La Camargue encompasses the Rhone River delta in the southeast of France. One of the best places in Europe for birdwatching; also great for biking and horse riding.
There are numerous hotels on way from Arles to Saintes Maries de la Mer. Some of them worth considering include:
- Les Arnelles, (450m outside of the St-M-dl-M, on the left side of the road just after Le Pont Des Bannes hotel). Bar 8am to 11pm
Local specialty foods
Specialty foods of the Camargue include:
- Anguilles au four
- Gardiane de Taureau
- Salade Camarguaise
- Aubergines aux anchois et aux capres
- Barbouillade d'artichauts
- Brandade de Morue
- Canard aux figues
- Moules en Brasucado
- Hachis camarguais
- Fougasse d'Aigues Mortes
- La Broufado
Finding a good dinner
When staying in a touristy city like Saintes Maries de la Mer, it can be difficult to impossible to find a place for a good dinner with anything beyond fried chips and over-grilled meat.
However, if you have a car to drive out, and ideally an Internet connection to perform a research, here are some tips for finding a good place with a cuisine close to genuinely local. Even if listing of specific places in your guidebook gets out of date, these tips will last longer (at least until restauranteurs decide to counterfeit them). Neither will guarantee anything, but at least improve your chances:
- a place should be remote enough to require a dedicated trip. The only reason anyone should eat there is because the food is good. In this case, don't be put off by lack of customers.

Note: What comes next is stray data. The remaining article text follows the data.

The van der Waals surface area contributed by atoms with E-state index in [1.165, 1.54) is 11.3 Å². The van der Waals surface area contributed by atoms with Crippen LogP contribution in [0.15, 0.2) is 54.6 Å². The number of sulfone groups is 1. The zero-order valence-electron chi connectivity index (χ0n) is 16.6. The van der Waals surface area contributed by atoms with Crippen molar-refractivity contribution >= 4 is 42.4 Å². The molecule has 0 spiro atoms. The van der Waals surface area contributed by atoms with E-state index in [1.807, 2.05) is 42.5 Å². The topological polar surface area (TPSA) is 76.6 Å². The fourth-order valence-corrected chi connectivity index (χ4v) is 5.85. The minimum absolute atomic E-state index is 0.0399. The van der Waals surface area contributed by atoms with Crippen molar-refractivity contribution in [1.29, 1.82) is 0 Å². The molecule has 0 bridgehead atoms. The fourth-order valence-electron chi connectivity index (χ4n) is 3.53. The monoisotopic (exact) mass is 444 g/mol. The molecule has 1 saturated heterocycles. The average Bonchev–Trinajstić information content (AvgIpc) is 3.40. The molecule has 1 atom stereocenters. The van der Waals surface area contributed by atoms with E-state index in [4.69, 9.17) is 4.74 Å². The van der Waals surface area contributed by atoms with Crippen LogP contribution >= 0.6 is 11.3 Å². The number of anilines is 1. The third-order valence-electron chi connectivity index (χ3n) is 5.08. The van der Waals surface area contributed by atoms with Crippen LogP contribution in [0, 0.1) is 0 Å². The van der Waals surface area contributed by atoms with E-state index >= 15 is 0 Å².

- menu lists most local specialties, and even better nothing from outside the region
- ferme auberge, an official government program. Members usually show good fidelity to local cuisine, though limited menu selection.
- member of Conservatoire des Cuisines de Camargue, society for the preservation of true Camargue cuisine
- table d'hote (guest table) offerings--most of the time by BnB, but sometimes completely separate from a BnB. It is like eating in somebody's home--which is usually many times intensely local. Expect limited or no menu selection, and by-reservation only. Don't confuse it with table d'hote in a regular restaurant in a big city where it is more for solo diners to share a communal table--and more common at lunch.
Basing on the above recommendations, here are some restaurants that look promising (although not tried hands-on by Wikitravelers yet):